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I have this bash script on the server that runs every hour, via cron. I was perfectly happy, but now the user wants to be able to configure the frequency through the web interface.

I don't feel comfortable manipulating the cron configuration programmatically, but I'm not sure if the other options are any better.

The way I see it, I can either:

  • Schedule a script to run once a minute and check if it should really run "now"
  • Forgo cron altogether and use a deamon that is its own scheduler. This probably means rewriting the script in python
  • ...or suck it up and manipulate the cron configuration from the web interface (written in python BTW)

What should I do?

EDIT: to clarify, the main reason I'm apprehensive about manipulating cron is because it's basically text manipulation with no validation, and if I mess it up, none of my other cron jobs will run.

Here's what I ended up doing:

Taking stefanw's advice, I added the following line at the top of my bash script:

if [ ! `cat /home/username/settings/run.freq` = $1 ]; then
    exit 0

I set up the following cron jobs:

0 */2 * * *             /home/username/scripts/ 2_hours
@hourly                 /home/username/scripts/ 1_hour
*/30 * * * *            /home/username/scripts/ 30_minutes
*/10 * * * *            /home/username/scripts/ 10_minutes

From the web interface, I let the user choose between those four options, and based on what the user chose, I write the string 2_hours/1_hour/30_minutes/10_minutes into the file at /home/username/settings/run.freq.

I don't love it, but it seems like the best alternative.

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up vote 10 down vote accepted

Give your users some reasonable choices like every minute, every 5 minutes, every half an hour, ... and translate these values to a cron job string. This is user friendly and forbids users to tamper directly with the cron job string.

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Sounds good, I hope client would be satisfied with it. – Clement Herreman Jul 16 '09 at 9:03

You could use a python scheduler library that does most of the work already:

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What about Webmin? I have never used it myself but it seems you could configure the cron module and give permissions to the user who wants to configure the job.

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That's quite an overkill, I'm afraid – itsadok Jul 16 '09 at 10:23
Yes, it's a big solution for a small problem. It might still be faster to set up and easier to maintain than anything "homegrown". This depends heavily on your current environment of course. – WMR Jul 16 '09 at 10:38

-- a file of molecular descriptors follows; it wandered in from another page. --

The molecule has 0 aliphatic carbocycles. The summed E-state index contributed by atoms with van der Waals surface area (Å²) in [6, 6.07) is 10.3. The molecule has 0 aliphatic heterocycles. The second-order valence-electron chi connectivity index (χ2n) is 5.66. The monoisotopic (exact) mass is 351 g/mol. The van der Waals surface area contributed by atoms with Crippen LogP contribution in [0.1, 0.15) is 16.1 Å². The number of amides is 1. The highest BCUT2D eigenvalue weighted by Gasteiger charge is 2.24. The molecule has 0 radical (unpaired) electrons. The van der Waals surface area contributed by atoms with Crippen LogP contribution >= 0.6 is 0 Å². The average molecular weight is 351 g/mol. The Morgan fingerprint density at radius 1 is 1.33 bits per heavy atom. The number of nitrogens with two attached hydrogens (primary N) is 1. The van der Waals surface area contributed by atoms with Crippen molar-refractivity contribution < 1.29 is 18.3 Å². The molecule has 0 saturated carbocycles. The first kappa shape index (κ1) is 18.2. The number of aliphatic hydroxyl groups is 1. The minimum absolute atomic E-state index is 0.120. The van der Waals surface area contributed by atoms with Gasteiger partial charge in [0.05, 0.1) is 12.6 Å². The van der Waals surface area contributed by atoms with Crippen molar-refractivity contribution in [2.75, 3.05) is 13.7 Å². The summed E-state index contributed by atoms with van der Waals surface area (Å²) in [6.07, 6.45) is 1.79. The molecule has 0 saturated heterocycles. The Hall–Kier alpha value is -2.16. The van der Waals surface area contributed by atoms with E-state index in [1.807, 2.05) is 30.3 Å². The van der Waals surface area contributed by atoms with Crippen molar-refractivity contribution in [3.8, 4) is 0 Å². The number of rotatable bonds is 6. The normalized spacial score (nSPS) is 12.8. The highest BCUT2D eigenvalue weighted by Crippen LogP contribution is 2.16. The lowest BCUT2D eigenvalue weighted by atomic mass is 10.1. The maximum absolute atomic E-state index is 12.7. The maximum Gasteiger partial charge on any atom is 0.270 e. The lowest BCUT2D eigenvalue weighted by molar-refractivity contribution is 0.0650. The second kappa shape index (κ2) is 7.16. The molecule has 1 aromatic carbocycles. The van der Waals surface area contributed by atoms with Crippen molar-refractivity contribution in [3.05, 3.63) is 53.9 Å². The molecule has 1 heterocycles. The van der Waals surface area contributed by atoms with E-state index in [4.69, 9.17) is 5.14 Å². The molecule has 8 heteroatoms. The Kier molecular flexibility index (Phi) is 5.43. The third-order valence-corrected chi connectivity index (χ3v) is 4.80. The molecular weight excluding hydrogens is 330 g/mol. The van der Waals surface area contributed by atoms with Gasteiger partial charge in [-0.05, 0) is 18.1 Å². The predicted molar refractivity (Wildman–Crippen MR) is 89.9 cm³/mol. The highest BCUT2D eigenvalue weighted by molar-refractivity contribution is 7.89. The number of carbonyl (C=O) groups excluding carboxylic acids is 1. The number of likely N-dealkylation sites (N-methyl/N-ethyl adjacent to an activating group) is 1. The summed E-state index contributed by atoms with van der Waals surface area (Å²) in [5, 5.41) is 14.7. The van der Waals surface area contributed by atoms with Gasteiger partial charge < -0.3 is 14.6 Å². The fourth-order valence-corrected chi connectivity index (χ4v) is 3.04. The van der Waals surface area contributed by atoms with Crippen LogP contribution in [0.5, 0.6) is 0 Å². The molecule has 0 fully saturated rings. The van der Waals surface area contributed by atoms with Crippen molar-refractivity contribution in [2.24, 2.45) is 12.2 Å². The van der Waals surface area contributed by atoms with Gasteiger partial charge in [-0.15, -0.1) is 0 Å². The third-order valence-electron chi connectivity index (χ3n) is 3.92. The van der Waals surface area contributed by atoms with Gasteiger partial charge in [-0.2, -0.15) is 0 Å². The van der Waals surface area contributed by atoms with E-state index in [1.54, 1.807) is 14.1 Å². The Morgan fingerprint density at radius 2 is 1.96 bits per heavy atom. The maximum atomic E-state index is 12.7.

Well something I use is a main script started every minute by cron. this script check touched files. If the files are there the main cron script start a function/subscript. You just have to touch a defined file and "rm -f"ed it when done. It has the side benefits to be more concurrent proof if you want other way to start jobs. Then you can use your favourite web programming language to handle your users scheduling ...

The main script looks like :


if [ -e "${tag_archive_log_files}" ]; then
    archive_log_files ${params}
    rm -f ${tag_archive_files}

if [ -e "${tag_purge_log_files}" ]; then
    purge_log_files ${params}
    rm -f ${tag_purge_log_files}

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But now I still have to create those tag files on a schedule, don't I? – itsadok Jul 19 '09 at 6:46
Yes. but now you don't have to manipulate cron files nor do complex things with your language of choice. You just have to create/delete files. You decorrelate the scheduler jobs from the application. – neuro Aug 10 '09 at 7:12

I found a module that can manipulate the cron info for me. It's called python-crontab, and it's available with easy_install. From the source:

Example Use:

from crontab import CronTab

tab = CronTab()
cron ='/usr/bin/echo')


cron2 ='/foo/bar',comment='SomeID')

list = tab.find('bar')
cron3 = list[0]

print unicode(tab.render())

for cron4 in tab.find('echo'):
    print cron4

for cron5 in tab:
    print cron5



(I kept googling for "cron" and couldn't find anything. The keyword I was missing was "crontab").

I'm now deciding if I'll use this or just replace cron entirely with a python based scheduler.

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